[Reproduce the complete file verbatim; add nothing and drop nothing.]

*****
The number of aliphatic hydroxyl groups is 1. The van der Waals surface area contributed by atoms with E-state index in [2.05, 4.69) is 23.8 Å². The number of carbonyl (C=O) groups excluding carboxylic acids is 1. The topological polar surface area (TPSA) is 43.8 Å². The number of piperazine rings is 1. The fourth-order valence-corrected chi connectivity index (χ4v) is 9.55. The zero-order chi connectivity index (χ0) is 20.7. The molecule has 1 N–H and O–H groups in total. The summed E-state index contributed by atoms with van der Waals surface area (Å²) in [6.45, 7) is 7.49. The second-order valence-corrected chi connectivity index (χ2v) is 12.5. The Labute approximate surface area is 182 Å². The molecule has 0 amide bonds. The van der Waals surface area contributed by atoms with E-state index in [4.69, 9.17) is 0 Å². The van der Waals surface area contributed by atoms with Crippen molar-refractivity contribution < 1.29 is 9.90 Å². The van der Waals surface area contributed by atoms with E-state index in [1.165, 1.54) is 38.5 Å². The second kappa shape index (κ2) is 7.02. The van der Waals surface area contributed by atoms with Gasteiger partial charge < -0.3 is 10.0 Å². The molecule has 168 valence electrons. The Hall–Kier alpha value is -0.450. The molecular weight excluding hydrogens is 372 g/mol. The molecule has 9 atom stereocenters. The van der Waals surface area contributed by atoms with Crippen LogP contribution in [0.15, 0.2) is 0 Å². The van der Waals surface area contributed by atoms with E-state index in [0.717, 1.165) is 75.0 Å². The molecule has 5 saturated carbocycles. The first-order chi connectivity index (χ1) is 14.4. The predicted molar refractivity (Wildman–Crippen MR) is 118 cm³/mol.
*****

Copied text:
The number of aliphatic hydroxyl groups is 1. The van der Waals surface area contributed by atoms with E-state index in [2.05, 4.69) is 23.8 Å². The number of carbonyl (C=O) groups excluding carboxylic acids is 1. The topological polar surface area (TPSA) is 43.8 Å². The number of piperazine rings is 1. The fourth-order valence-corrected chi connectivity index (χ4v) is 9.55. The zero-order chi connectivity index (χ0) is 20.7. The molecule has 1 N–H and O–H groups in total. The summed E-state index contributed by atoms with van der Waals surface area (Å²) in [6.45, 7) is 7.49. The second-order valence-corrected chi connectivity index (χ2v) is 12.5. The Labute approximate surface area is 182 Å². The molecule has 0 amide bonds. The van der Waals surface area contributed by atoms with E-state index in [4.69, 9.17) is 0 Å². The van der Waals surface area contributed by atoms with Crippen molar-refractivity contribution < 1.29 is 9.90 Å². The van der Waals surface area contributed by atoms with E-state index in [1.165, 1.54) is 38.5 Å². The second kappa shape index (κ2) is 7.02. The van der Waals surface area contributed by atoms with Gasteiger partial charge < -0.3 is 10.0 Å². The molecule has 168 valence electrons. The Hall–Kier alpha value is -0.450. The molecular weight excluding hydrogens is 372 g/mol. The molecule has 9 atom stereocenters. The van der Waals surface area contributed by atoms with Crippen LogP contribution in [0.15, 0.2) is 0 Å². The van der Waals surface area contributed by atoms with E-state index in [0.717, 1.165) is 75.0 Å². The molecule has 5 saturated carbocycles. The first-order chi connectivity index (χ1) is 14.4. The predicted molar refractivity (Wildman–Crippen MR) is 118 cm³/mol.